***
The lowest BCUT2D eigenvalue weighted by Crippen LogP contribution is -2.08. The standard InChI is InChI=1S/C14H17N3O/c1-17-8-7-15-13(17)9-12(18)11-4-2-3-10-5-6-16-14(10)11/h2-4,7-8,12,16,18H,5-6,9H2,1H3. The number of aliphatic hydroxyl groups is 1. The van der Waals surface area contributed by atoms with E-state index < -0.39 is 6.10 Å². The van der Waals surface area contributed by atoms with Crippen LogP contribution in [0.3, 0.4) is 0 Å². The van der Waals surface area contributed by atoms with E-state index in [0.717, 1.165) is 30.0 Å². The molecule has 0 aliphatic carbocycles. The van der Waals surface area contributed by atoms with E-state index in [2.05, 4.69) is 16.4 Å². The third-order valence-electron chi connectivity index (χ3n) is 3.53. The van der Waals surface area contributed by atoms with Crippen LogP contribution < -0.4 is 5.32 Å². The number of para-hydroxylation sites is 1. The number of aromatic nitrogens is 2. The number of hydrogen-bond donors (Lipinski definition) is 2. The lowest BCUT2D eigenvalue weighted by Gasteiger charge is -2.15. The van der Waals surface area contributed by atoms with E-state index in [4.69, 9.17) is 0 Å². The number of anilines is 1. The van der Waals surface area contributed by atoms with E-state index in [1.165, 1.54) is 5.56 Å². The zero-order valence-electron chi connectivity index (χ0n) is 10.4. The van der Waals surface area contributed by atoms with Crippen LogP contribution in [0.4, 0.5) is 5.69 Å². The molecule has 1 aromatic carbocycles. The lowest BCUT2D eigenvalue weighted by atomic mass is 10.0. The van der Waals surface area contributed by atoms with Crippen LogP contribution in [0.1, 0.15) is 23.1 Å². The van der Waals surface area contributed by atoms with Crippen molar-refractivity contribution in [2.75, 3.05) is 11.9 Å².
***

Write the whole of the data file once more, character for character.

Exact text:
The lowest BCUT2D eigenvalue weighted by Crippen LogP contribution is -2.08. The standard InChI is InChI=1S/C14H17N3O/c1-17-8-7-15-13(17)9-12(18)11-4-2-3-10-5-6-16-14(10)11/h2-4,7-8,12,16,18H,5-6,9H2,1H3. The number of aliphatic hydroxyl groups is 1. The van der Waals surface area contributed by atoms with E-state index < -0.39 is 6.10 Å². The van der Waals surface area contributed by atoms with Crippen LogP contribution in [0.3, 0.4) is 0 Å². The van der Waals surface area contributed by atoms with E-state index in [0.717, 1.165) is 30.0 Å². The molecule has 0 aliphatic carbocycles. The van der Waals surface area contributed by atoms with E-state index in [2.05, 4.69) is 16.4 Å². The third-order valence-electron chi connectivity index (χ3n) is 3.53. The van der Waals surface area contributed by atoms with Crippen LogP contribution < -0.4 is 5.32 Å². The number of para-hydroxylation sites is 1. The number of aromatic nitrogens is 2. The number of hydrogen-bond donors (Lipinski definition) is 2. The lowest BCUT2D eigenvalue weighted by Gasteiger charge is -2.15. The van der Waals surface area contributed by atoms with E-state index in [4.69, 9.17) is 0 Å². The number of anilines is 1. The van der Waals surface area contributed by atoms with E-state index in [1.165, 1.54) is 5.56 Å². The zero-order valence-electron chi connectivity index (χ0n) is 10.4. The van der Waals surface area contributed by atoms with Crippen LogP contribution in [0.4, 0.5) is 5.69 Å². The molecule has 1 aromatic carbocycles. The lowest BCUT2D eigenvalue weighted by atomic mass is 10.0. The van der Waals surface area contributed by atoms with Crippen LogP contribution in [0.1, 0.15) is 23.1 Å². The van der Waals surface area contributed by atoms with Crippen molar-refractivity contribution in [2.75, 3.05) is 11.9 Å².